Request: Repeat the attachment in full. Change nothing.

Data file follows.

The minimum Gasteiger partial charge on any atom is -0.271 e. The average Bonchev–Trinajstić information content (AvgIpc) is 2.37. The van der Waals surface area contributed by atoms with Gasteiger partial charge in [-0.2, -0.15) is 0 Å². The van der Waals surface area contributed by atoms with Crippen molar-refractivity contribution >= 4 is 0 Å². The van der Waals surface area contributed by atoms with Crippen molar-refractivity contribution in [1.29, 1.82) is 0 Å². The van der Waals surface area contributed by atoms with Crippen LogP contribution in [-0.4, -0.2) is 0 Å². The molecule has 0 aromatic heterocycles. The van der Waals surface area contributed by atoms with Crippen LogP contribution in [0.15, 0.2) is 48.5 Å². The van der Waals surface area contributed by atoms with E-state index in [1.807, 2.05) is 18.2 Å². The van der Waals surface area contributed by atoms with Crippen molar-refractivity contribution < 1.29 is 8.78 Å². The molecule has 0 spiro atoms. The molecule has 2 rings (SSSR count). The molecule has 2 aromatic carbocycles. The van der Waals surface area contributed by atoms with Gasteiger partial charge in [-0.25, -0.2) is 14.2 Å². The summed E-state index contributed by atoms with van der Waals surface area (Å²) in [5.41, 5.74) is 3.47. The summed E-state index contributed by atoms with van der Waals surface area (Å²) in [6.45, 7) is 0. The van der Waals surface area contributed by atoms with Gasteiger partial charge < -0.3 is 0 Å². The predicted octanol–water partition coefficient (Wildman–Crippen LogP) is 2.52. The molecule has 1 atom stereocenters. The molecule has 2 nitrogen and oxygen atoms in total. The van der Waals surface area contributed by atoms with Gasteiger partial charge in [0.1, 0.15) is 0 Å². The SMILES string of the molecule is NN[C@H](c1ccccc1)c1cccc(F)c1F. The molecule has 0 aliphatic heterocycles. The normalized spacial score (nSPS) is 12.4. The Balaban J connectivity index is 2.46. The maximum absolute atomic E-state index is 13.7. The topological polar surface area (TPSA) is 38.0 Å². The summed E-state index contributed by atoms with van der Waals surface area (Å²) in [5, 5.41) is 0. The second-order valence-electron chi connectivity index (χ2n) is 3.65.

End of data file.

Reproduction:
The minimum Gasteiger partial charge on any atom is -0.271 e. The average Bonchev–Trinajstić information content (AvgIpc) is 2.37. The van der Waals surface area contributed by atoms with Gasteiger partial charge in [-0.2, -0.15) is 0 Å². The van der Waals surface area contributed by atoms with Crippen molar-refractivity contribution >= 4 is 0 Å². The van der Waals surface area contributed by atoms with Crippen molar-refractivity contribution in [1.29, 1.82) is 0 Å². The van der Waals surface area contributed by atoms with Crippen LogP contribution in [-0.4, -0.2) is 0 Å². The molecule has 0 aromatic heterocycles. The van der Waals surface area contributed by atoms with Crippen LogP contribution in [0.15, 0.2) is 48.5 Å². The van der Waals surface area contributed by atoms with E-state index in [1.807, 2.05) is 18.2 Å². The van der Waals surface area contributed by atoms with Crippen molar-refractivity contribution < 1.29 is 8.78 Å². The molecule has 0 spiro atoms. The molecule has 2 rings (SSSR count). The molecule has 2 aromatic carbocycles. The van der Waals surface area contributed by atoms with Gasteiger partial charge in [-0.25, -0.2) is 14.2 Å². The summed E-state index contributed by atoms with van der Waals surface area (Å²) in [5.41, 5.74) is 3.47. The summed E-state index contributed by atoms with van der Waals surface area (Å²) in [6.45, 7) is 0. The van der Waals surface area contributed by atoms with Gasteiger partial charge < -0.3 is 0 Å². The predicted octanol–water partition coefficient (Wildman–Crippen LogP) is 2.52. The molecule has 1 atom stereocenters. The molecule has 2 nitrogen and oxygen atoms in total. The van der Waals surface area contributed by atoms with Gasteiger partial charge in [0.1, 0.15) is 0 Å². The SMILES string of the molecule is NN[C@H](c1ccccc1)c1cccc(F)c1F. The molecule has 0 aliphatic heterocycles. The normalized spacial score (nSPS) is 12.4. The Balaban J connectivity index is 2.46. The maximum absolute atomic E-state index is 13.7. The topological polar surface area (TPSA) is 38.0 Å². The summed E-state index contributed by atoms with van der Waals surface area (Å²) in [5, 5.41) is 0. The second-order valence-electron chi connectivity index (χ2n) is 3.65.